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Economic Swings, Political Instability and Migration in Kyrgyzstan

  • Victor Agadjanian
  • Evgenia Gorina
Article
  • 87 Downloads

Abstract

Individual-level migration responses to economic fluctuations and political instability remain poorly understood. Using nationally representative survey data from Kyrgyzstan, we look at variations in levels and propensities of internal and temporary international migration and relate them to changes in the economic and political environment in that Central Asian nation in the first decade of the century. A multinomial event history model predicting yearly risks of both types of migration detects no clear association of internal migration risks with episodes of heightened political instability but shows a decrease in those risks in response to the strongest economic shock of the observation period. In comparison, international migration risks, while also insensitive to political turmoil, appear to increase at the time of the most pronounced economic downturn. The results also point to instructive patterns in migration propensities by type of area of residence, education, gender, and ethnicity. These findings are interpreted in light of complex intersections of demography with politics, economy, and culture in this transitional Eurasian setting.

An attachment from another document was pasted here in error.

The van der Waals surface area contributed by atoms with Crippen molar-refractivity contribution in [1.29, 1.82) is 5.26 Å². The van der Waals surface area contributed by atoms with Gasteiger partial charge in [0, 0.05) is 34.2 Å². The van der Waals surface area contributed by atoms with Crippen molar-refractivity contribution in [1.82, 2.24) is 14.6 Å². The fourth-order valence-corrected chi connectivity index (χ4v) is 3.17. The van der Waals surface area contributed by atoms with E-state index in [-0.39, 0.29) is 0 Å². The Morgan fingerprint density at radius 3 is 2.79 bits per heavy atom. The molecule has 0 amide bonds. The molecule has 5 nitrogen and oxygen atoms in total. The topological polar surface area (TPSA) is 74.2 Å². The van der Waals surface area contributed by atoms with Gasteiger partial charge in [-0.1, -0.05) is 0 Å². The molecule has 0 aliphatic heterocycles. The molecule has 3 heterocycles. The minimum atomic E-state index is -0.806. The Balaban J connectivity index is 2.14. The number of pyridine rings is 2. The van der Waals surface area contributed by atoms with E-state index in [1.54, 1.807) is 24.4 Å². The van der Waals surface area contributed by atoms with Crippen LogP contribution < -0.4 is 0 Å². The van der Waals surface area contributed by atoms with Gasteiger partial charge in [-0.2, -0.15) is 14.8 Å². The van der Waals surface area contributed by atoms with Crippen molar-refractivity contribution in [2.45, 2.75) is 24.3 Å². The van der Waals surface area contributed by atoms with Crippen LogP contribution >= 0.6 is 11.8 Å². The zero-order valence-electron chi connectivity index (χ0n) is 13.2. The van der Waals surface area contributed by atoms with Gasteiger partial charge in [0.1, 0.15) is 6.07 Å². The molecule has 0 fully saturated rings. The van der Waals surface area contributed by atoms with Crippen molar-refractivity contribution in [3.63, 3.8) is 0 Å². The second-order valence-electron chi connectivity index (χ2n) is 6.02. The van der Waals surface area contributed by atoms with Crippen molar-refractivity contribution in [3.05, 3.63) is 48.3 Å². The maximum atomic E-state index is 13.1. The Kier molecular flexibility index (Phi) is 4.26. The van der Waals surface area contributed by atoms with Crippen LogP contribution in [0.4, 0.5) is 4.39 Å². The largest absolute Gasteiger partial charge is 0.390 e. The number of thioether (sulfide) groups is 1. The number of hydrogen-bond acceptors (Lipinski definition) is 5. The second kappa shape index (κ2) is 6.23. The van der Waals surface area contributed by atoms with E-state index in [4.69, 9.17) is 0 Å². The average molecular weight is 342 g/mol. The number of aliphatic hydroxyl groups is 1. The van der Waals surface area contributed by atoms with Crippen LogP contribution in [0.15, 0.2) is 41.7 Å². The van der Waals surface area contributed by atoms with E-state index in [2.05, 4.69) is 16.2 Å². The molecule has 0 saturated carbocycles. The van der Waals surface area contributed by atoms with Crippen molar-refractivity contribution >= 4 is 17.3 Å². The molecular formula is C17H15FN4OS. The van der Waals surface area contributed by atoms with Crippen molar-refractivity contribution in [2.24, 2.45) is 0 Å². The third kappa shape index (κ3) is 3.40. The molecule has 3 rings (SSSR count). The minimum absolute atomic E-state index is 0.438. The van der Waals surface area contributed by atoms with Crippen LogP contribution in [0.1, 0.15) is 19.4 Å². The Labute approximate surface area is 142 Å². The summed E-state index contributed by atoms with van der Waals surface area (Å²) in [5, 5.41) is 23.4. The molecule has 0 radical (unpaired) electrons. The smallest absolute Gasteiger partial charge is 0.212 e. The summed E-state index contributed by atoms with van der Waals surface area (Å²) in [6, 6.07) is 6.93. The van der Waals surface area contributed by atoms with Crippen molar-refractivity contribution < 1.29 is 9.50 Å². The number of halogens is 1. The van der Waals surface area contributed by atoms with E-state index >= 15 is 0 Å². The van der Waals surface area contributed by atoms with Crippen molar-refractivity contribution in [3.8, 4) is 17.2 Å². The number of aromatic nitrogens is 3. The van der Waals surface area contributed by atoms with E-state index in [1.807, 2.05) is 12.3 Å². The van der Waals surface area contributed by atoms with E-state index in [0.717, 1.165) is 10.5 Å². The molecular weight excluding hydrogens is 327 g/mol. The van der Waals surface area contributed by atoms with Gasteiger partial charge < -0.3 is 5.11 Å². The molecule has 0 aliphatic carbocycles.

Keywords

Internal migration Temporary international migration Economic and political instability Central Eurasia Kyrgyzstan 

Notes

Acknowledgements

The support of the National Council for Eurasian and East European Research (NCEEER), Grant #827-01, for data collection is gratefully acknowledged.

Compliance with Ethical Standards

Conflict of interest

Neither author has any conflict of interest.

Ethical Approval and Informed Consent

All procedures performed in the study were in accordance with the ethical standards of the institutional and/or national research committee and with the 1964 Helsinki Declaration and its later amendments or comparable ethical standards. Informed consent was obtained from all individual participants included in the study.

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Authors and Affiliations

  1. 1.Department of SociologyUniversity of KansasLawrenceUSA
  2. 2.School of Economic, Political and Policy SciencesUniversity of Texas at DallasDallasUSA

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